“A caring and supportive mentoring relationship serves as a force multiplier for young adults’ positive developmental experiences,” said David Fischer, Executive Director of the NYC Center for Youth Employment. “The Center is excited to be a part of the NYC Youth Mentoring Initiative as an important element of our mission to expand, align and improve programs helping young New Yorkers gain work experiences, build skills, and explore potential career paths.”
“Mentorship and guidance have been shown to provide a significant benefit to a young person’s development,” said W.Cyrus Garrett, Executive Director of the New York City Young Men’s Initiative. “As the Director of the Young Men’s Initiative, I am all too aware that many young men and women of color do not have the same opportunities for mentorship simply because of where they live. I am proud to be a part of the NYC Youth Mentoring Implementation Committee that aims to ensure all of New York City’s young people have equitable access to additional guidance and support as they search for the avenues to opportunity from within their own communities.”
“A good mentor can provide an opportunity for our youth to learn necessary life skills needed to succeed,” said Assembly Member Alicia Hyndman. “Positive and healthy relationships are essential in an adolescent's development. The guidance mentors provide can be the difference in a young person's life.”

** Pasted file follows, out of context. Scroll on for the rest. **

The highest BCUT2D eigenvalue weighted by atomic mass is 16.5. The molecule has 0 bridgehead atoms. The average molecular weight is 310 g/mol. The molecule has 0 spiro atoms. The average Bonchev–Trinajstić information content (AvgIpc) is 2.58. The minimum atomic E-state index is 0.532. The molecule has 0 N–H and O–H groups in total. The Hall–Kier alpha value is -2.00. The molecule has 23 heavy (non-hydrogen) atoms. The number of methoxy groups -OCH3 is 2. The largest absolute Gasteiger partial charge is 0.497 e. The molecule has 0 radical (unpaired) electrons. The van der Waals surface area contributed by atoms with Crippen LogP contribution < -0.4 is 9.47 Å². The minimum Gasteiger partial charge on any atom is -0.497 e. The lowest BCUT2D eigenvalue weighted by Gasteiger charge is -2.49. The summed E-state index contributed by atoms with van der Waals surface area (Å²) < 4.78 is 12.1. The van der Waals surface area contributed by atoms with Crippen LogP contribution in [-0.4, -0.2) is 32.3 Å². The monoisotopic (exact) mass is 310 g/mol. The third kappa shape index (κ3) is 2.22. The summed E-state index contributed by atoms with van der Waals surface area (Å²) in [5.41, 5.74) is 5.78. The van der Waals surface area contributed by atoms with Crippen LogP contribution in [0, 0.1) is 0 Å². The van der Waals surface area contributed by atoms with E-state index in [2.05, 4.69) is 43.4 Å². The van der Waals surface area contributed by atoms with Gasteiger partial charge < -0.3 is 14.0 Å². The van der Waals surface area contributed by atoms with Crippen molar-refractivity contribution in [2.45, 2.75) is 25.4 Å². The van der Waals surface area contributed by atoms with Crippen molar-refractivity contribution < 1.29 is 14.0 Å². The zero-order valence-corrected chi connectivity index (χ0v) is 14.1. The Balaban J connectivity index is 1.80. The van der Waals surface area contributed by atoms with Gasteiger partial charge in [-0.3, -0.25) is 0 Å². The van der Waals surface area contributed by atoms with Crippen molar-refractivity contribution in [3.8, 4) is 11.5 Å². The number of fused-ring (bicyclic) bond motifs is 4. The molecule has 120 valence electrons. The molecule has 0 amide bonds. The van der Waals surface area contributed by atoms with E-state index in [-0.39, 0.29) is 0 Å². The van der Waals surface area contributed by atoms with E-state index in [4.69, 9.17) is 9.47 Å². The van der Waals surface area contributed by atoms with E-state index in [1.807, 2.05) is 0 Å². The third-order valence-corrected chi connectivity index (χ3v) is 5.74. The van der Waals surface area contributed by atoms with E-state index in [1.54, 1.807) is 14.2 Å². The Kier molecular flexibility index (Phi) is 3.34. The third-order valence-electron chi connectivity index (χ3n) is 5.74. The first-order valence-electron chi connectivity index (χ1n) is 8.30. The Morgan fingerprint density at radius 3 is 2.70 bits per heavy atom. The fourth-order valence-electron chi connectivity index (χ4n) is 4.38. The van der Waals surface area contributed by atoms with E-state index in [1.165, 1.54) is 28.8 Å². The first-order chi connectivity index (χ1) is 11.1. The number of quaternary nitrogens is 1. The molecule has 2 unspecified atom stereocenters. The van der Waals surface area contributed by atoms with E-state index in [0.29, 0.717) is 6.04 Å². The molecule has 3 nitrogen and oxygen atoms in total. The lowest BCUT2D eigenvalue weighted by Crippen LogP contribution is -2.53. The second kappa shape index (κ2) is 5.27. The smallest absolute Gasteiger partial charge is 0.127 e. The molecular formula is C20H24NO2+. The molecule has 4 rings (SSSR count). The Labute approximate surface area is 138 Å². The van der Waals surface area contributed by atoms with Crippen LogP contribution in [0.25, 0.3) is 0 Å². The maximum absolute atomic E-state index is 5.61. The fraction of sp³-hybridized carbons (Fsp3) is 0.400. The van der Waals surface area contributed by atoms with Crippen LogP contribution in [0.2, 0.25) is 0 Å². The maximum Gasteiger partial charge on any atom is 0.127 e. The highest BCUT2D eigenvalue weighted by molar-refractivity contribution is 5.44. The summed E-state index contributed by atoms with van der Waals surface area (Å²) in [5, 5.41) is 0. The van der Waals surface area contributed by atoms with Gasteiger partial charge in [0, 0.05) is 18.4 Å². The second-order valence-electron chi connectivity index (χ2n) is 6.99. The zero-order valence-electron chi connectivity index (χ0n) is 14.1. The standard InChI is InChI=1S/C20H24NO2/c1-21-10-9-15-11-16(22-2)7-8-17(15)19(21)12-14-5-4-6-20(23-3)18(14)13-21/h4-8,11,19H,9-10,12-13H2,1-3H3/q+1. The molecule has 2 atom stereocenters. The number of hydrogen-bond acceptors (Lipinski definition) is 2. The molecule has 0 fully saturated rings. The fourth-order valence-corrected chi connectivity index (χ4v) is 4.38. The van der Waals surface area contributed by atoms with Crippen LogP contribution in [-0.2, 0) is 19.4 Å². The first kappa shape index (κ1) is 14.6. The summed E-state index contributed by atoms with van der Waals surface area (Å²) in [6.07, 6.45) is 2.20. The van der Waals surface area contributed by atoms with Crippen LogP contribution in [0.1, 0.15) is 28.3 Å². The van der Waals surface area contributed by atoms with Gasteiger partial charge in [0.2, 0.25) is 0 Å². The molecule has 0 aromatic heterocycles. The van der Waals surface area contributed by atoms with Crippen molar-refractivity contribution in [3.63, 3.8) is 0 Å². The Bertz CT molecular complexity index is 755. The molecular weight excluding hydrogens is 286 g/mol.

“I want to congratulate Mayor de Blasio and his team on the launch of the NYC Youth Mentoring Initiative,” said Assembly Member Rodneyse Bichotte. “Mentoring is one of those proven tools at our disposal used to guide young people and it is high impact, but low cost. Sometimes all it takes for many of our young people is to have hope, and to know that someone cares about them and is invested and interested in their future. It is great to see the partnership between the government, public and private sectors come together for a mutual benefit. The NYC Youth Mentoring Initiative is further evidence of the Mayor’s commitment to help develop and contribute to the success of each child.”
“As New Yorkers, one of the most important roles we play is when we empower our youth to fulfill their God given potential,” said Council Member Mathieu Eugene. They are our future leaders, and we must do everything in our power to provide them with proper guidance as mentors. Far too often, high school students are deprived of the positive influences that are imperative for long term success. It is our civic duty to improve this circumstance, and this initiative will be a tremendous benefit to the community.”
“This new mentoring initiative means a brighter future for New York City high school youth,” said Council Member Daniel Dromm, Chair of the Committee on Education. “By connecting students with accomplished professionals, these programs will have a tremendous positive impact on these students' grades and careers. I commend the Mayor for putting our children on the pathway to success and will continue to work alongside the administration to support this important effort.”